Now that we know the problem, we can try to ‘fix’ it. Assuming that those Illustrator files are actually PDF files – which somehow I fear they may not always be and thus the people at Apple chose not to import them by default with that importer – all we need to do is to tell the PDF Spotlight plugin which lives in the System Folder’s Spotlight folder that it can not only import PDF files, i.e. files of the UTI
com.adobe.pdf, but also Illustrator files, i.e. files of the UTI
To do that, I highly recommend using SubEthaEdit as it has a nice graphical UI for all the freaky stuff we need to do. Using SubEthaEdit’s open dialogue and making sure the ‘Show Bundles as Folders’ checkbox at the bottom is checked, navigate to System → Library → Spotlight → PDF.mdimporter → Contents. Then open the Info.plist file there. Quite at the beginning of the file you’ll see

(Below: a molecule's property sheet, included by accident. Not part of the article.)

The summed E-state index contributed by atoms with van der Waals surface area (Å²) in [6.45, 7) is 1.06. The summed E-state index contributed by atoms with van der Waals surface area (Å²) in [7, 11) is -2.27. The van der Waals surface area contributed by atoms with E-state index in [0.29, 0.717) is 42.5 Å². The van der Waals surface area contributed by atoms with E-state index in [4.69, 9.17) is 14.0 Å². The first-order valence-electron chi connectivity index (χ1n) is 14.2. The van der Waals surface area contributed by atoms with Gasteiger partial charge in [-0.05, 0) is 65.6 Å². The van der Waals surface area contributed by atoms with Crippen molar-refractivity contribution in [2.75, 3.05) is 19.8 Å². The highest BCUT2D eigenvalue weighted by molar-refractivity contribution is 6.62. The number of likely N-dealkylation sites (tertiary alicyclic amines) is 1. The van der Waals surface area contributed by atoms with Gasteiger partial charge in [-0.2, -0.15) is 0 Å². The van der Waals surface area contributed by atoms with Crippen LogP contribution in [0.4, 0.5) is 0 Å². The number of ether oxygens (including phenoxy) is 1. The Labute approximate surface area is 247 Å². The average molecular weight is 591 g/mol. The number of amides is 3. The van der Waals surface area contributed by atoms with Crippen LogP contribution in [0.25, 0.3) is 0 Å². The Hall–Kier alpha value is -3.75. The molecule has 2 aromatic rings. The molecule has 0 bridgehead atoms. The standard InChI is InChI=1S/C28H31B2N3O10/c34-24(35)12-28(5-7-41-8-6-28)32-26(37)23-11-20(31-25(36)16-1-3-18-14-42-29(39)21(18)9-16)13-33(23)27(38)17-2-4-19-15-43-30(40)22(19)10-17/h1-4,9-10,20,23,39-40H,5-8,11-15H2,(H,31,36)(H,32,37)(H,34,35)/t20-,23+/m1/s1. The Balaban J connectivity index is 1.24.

<key>CFBundleDocumentTypes</key> <array> <dict> <key>CFBundleTypeRole</key> <string>MDImporter</string> <key>LSItemContentTypes</key> <array> <string>com.adobe.pdf</string> </array> </dict> </array>That’s just the part of the file which tells the system which UTIs the importer can handle. So all we need to do is insert the UTI for Illustrator files, so you’ll want to replace this by
<key>CFBundleDocumentTypes</key> <array> <dict> <key>CFBundleTypeRole</key> <string>MDImporter</string> <key>LSItemContentTypes</key> <array> <string>com.adobe.illustrator.ai-image</string> <string>com.adobe.pdf</string> </array> </dict> </array>And then you’ll want to remember the bit about making a backup copy of the original and needing administrator privileges as SubEthaEdit will need you to have those – and enter your password – to save the file again. After having done that, any Illustrator files you save should be indexed by the PDF importer.